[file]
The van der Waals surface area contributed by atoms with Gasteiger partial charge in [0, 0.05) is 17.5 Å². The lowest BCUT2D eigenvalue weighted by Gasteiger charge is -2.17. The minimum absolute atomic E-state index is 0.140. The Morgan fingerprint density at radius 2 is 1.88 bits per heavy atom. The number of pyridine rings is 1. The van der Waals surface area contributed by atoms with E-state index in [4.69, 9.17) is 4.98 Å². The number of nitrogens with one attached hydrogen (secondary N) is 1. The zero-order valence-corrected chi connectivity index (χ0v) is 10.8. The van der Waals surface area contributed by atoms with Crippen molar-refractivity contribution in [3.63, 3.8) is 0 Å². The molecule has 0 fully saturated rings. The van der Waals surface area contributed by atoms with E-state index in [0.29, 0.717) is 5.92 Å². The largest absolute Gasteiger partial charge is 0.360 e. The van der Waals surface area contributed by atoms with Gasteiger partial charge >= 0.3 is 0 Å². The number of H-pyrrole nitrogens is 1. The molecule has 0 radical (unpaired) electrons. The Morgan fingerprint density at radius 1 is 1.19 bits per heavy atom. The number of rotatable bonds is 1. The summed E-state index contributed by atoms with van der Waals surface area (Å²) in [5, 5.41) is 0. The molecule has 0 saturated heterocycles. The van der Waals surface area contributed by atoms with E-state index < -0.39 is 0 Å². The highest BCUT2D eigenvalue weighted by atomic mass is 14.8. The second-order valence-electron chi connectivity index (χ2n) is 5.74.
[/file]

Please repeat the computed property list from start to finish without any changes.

The van der Waals surface area contributed by atoms with Gasteiger partial charge in [0, 0.05) is 17.5 Å². The lowest BCUT2D eigenvalue weighted by Gasteiger charge is -2.17. The minimum absolute atomic E-state index is 0.140. The Morgan fingerprint density at radius 2 is 1.88 bits per heavy atom. The number of pyridine rings is 1. The van der Waals surface area contributed by atoms with E-state index in [4.69, 9.17) is 4.98 Å². The number of nitrogens with one attached hydrogen (secondary N) is 1. The zero-order valence-corrected chi connectivity index (χ0v) is 10.8. The van der Waals surface area contributed by atoms with Crippen molar-refractivity contribution in [3.63, 3.8) is 0 Å². The molecule has 0 fully saturated rings. The van der Waals surface area contributed by atoms with E-state index in [0.29, 0.717) is 5.92 Å². The largest absolute Gasteiger partial charge is 0.360 e. The van der Waals surface area contributed by atoms with Gasteiger partial charge >= 0.3 is 0 Å². The number of H-pyrrole nitrogens is 1. The molecule has 0 radical (unpaired) electrons. The Morgan fingerprint density at radius 1 is 1.19 bits per heavy atom. The number of rotatable bonds is 1. The summed E-state index contributed by atoms with van der Waals surface area (Å²) in [5, 5.41) is 0. The molecule has 0 saturated heterocycles. The van der Waals surface area contributed by atoms with E-state index < -0.39 is 0 Å². The highest BCUT2D eigenvalue weighted by atomic mass is 14.8. The second-order valence-electron chi connectivity index (χ2n) is 5.74.